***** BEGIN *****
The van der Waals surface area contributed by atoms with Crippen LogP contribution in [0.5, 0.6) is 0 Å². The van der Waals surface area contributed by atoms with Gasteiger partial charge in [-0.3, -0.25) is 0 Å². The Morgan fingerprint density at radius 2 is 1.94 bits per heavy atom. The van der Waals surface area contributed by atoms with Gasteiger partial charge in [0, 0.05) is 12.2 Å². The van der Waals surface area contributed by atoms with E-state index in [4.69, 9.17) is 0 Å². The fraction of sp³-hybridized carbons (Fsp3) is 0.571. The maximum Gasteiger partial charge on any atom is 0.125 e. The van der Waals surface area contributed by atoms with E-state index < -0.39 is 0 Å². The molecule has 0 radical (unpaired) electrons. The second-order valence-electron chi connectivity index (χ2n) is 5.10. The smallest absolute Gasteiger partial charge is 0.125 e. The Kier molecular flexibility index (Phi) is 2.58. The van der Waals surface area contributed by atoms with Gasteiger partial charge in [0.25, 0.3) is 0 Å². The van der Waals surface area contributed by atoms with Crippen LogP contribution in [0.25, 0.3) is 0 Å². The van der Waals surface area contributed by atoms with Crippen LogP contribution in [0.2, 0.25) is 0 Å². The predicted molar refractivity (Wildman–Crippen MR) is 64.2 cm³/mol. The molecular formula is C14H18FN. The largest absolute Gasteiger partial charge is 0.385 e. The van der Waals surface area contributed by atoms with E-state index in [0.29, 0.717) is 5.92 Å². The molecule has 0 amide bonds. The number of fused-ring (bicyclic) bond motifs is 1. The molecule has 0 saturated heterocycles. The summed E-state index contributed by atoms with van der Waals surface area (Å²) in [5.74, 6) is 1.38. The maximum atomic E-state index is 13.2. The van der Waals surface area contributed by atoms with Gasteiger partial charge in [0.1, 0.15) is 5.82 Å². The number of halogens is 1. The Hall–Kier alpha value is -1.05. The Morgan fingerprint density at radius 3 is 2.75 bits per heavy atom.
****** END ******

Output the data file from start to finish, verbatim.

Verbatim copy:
The van der Waals surface area contributed by atoms with Crippen LogP contribution in [0.5, 0.6) is 0 Å². The van der Waals surface area contributed by atoms with Gasteiger partial charge in [-0.3, -0.25) is 0 Å². The Morgan fingerprint density at radius 2 is 1.94 bits per heavy atom. The van der Waals surface area contributed by atoms with Gasteiger partial charge in [0, 0.05) is 12.2 Å². The van der Waals surface area contributed by atoms with E-state index in [4.69, 9.17) is 0 Å². The fraction of sp³-hybridized carbons (Fsp3) is 0.571. The maximum Gasteiger partial charge on any atom is 0.125 e. The van der Waals surface area contributed by atoms with E-state index < -0.39 is 0 Å². The molecule has 0 radical (unpaired) electrons. The second-order valence-electron chi connectivity index (χ2n) is 5.10. The smallest absolute Gasteiger partial charge is 0.125 e. The Kier molecular flexibility index (Phi) is 2.58. The van der Waals surface area contributed by atoms with Gasteiger partial charge in [0.25, 0.3) is 0 Å². The van der Waals surface area contributed by atoms with Crippen LogP contribution in [0.25, 0.3) is 0 Å². The van der Waals surface area contributed by atoms with Crippen LogP contribution in [0.2, 0.25) is 0 Å². The predicted molar refractivity (Wildman–Crippen MR) is 64.2 cm³/mol. The molecular formula is C14H18FN. The largest absolute Gasteiger partial charge is 0.385 e. The van der Waals surface area contributed by atoms with E-state index in [0.29, 0.717) is 5.92 Å². The molecule has 0 amide bonds. The number of fused-ring (bicyclic) bond motifs is 1. The molecule has 0 saturated heterocycles. The summed E-state index contributed by atoms with van der Waals surface area (Å²) in [5.74, 6) is 1.38. The maximum atomic E-state index is 13.2. The van der Waals surface area contributed by atoms with Gasteiger partial charge in [0.1, 0.15) is 5.82 Å². The number of halogens is 1. The Hall–Kier alpha value is -1.05. The Morgan fingerprint density at radius 3 is 2.75 bits per heavy atom.